The EFTA Convention allows for the free movement of people between EFTA States. Nationals of one EFTA State can enter another EFTA State to work, provide services or reside in that country. However, the EFTA free movement rules are not as extensive as those of the EU. For example, the provision of services in another EFTA State is only allowed for up to 90 days without a residence permit.

Access to Free Trade Agreements Unlike the EU, EFTA is not a customs union and does not have its own tariff setting mechanism. It does, however, have a coordinated trading policy and concludes free trade agreements on behalf of its members. To date, EFTA has concluded free trade agreements with over 35 jurisdictions which you can access on the link in Conclusions below.

The free trade agreements normally grant duty-free access for all industrial products (including fishery products) and agricultural products. Furthermore, they include trade remedies as well as provisions on competition, the protection of intellectual property, and on payments and transfers. In addition, many of the free trade agreements contain substantive rules liberalising trade in services, investment and public procurement, as well as provisions on trade facilitation and sustainable development.

If Scotland were to join EFTA, it would not automatically become a party to the free trade agreements that EFTA has already concluded. However, those agreements do provide for additional members acceding to those agreements subject to the approval of all parties to those specific agreements. For example, Article 39 of the free trade agreement between EFTA and Canada states that: “The Parties may invite any State to become a Party to this Agreement. The terms and conditions of the participation by the additional Party shall be the subject of an agreement between the Parties and the invited State.”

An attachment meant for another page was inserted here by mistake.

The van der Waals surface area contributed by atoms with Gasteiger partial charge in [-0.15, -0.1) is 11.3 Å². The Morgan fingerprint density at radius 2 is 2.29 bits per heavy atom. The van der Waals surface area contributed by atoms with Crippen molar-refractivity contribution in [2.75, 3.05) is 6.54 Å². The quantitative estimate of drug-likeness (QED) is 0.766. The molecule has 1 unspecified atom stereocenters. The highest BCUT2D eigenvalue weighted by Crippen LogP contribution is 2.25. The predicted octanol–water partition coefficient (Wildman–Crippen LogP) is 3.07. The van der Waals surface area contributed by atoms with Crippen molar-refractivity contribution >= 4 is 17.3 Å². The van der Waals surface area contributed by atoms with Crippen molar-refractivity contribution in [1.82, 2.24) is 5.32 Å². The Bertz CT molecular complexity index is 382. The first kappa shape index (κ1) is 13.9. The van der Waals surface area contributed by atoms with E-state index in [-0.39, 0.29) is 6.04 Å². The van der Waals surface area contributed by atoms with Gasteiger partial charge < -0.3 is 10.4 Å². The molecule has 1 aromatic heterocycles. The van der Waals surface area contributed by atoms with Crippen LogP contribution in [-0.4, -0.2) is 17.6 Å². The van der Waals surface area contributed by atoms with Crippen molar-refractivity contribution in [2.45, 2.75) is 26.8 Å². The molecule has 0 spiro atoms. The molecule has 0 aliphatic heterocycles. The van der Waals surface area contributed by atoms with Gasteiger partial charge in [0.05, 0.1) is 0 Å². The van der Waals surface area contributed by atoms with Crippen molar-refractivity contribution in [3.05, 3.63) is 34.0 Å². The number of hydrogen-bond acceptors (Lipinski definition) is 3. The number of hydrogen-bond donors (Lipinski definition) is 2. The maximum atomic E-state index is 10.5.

In addition to the EFTA free trade agreements, EFTA States are able to negotiate their own free trade agreements with other third countries.

World Trade Organisation  
Unlike the EU, EFTA is not a member of the World Trade Organisation (“WTO”). However, all EFTA States are WTO members. The UK would, therefore, have its own seat at the table at WTO discussions.

What would the Scotland have to contribute to EFTA? 
All EFTA States make a financial contribution to the EFTA budget. By way of example, in 2015 Switzerland contributed approximately €8 million and Norway contributed approximately €11 million, which is considerably less than the UK’s current contribution to the EU budget. Which is estimated, at worst, the UK’s EFTA contribution would be around 1% of its contribution to the EU budget.

How would the Scotland join EFTA? 
If an independent Scotland decided to join EFTA, it would have to apply for accession to the EFTA Council which is composed of the heads of the permanent delegations to EFTA. Each EFTA State has one vote at the EFTA Council and their unanimous consent would be required for the UK to re-join EFTA. 

Do EFTA States have access to the Single Market? 
Being an EFTA State does not provide access to the Single Market. However, currently three (Iceland, Liechtenstein and Norway) of the four EFTA States are also members of the European Economic Area (EEA) and, therefore, have access to the Single Market on this basis. Switzerland has negotiated access to the Single Market by means of bilateral agreements with the EU.

Conclusion
As an independent state the Scottish Government needs to consider its trading options either inside the EU, or with EFTA which would provide access to a number of already negotiated free trade agreements with the following 27 free trade agreements (covering 38 countries) with the following

Although Scotland would have to comply with the provisions of the EFTA Convention, it is clear that EFTA is open to derogation from its rules.

Coming next:
Benefits of joining the EEA
The European Economic Area (EEA) provides for the free movement of persons, goods, services and capital within the single market of the European Union (EU)

Benefits of joining the EEA

Overview European Economic Area (EEA) The  EEA Agreement  also states that when a country becomes a member of the European Union, it s...